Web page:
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J Steroid Biochem Mol Biol. 1999 Apr-Jun;69(1-6):315-22.

Molecular defects of the androgen receptor.

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Department of Internal Medicine, University of Texas Southwestern Medical Center, Dallas 75235-8857, USA.


Defects of the androgen receptor cause a wide spectrum of abnormalities of phenotypic male development, ranging from individuals with mild defects of virilization to those with complete female phenotypes. In parallel with this phenotypic spectrum, a large number of different mutations have been identified that alter the synthesis or functional activity of the receptor protein. In many instances, the genetic mutations identified lead to an absence of the intact, full-length receptor protein. Such defects (splicing defects, termination codons, partial or complete gene deletions) invariably result in the phenotype of complete androgen insensitivity (complete testicular feminization). By contrast, single amino acid substitutions in the androgen receptor protein can result in the entire phenotypic spectrum of androgen resistant phenotypes and provide far more information on the functional organization of the receptor protein. Amino acid substitutions in different segments of the AR open-reading frame disturb AR function by distinct mechanisms. Substitutions in the DNA binding domain of the receptor appear to comprise a relatively homogeneous group. These substitutions impair the capacity of the receptor to bind to specific DNA sequence elements and to modulate the function of responsive genes. Amino acid substitutions in the hormone-binding domain of the receptor have a more varied effect on receptor function. In some instances, the resulting defect is obvious and causes an inability of the receptor to bind hormone. In other instances, the effect is subtler, and may result in the production of a receptor protein that displays qualitative abnormalities of hormone binding or from which hormone dissociates more rapidly. Often it is not possible to correlate the type of binding defect with the phenotype that is observed. Instead, it is necessary to measure the capacity of the receptor that is synthesized in functional assays in order to discern any type of correlation with phenotype. Finally, two types of androgen receptor mutation do not fit such a categorization. The first of these--the glutamine repeat expansion that is observed in spinal and bulbar muscular atrophy--leads to a reduction of receptor function that can be measured in heterologous cells or in fibroblasts established from such patients. The expression of ARs containing such expanded repeats in men is associated with a degeneration of motor neurons in the spinal cords of affected patients. Likewise, the alterations of androgen receptor structure that have been detected in advanced forms of prostate cancer also behave as gain-of-function mutations. In this latter type of mutation, the exquisite specificity of the normal androgen receptor is relaxed and the mutant receptors can be activated by a variety of steroidal and non-steroidal ligands.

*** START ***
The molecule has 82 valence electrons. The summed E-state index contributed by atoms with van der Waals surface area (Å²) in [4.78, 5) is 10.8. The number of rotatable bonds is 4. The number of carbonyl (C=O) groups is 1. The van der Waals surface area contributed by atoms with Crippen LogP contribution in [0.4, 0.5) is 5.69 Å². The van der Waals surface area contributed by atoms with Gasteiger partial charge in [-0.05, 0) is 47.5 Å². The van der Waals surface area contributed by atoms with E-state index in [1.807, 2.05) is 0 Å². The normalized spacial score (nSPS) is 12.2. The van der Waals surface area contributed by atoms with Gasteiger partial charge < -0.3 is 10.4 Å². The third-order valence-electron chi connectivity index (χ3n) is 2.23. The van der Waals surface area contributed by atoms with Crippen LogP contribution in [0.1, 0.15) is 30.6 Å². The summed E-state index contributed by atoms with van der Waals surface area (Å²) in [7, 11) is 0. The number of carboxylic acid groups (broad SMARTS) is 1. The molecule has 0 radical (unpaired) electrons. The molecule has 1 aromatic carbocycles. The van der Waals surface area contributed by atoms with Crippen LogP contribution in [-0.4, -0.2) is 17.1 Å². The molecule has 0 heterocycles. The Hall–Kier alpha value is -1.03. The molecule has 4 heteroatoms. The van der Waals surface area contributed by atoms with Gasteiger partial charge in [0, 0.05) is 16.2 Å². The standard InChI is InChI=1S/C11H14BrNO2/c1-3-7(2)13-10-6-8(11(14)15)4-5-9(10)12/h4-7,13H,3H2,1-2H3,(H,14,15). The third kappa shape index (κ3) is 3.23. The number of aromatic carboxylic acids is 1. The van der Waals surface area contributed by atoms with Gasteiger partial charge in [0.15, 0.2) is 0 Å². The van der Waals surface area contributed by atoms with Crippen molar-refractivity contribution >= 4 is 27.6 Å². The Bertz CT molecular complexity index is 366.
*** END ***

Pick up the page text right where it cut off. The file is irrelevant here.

[Indexed for MEDLINE]

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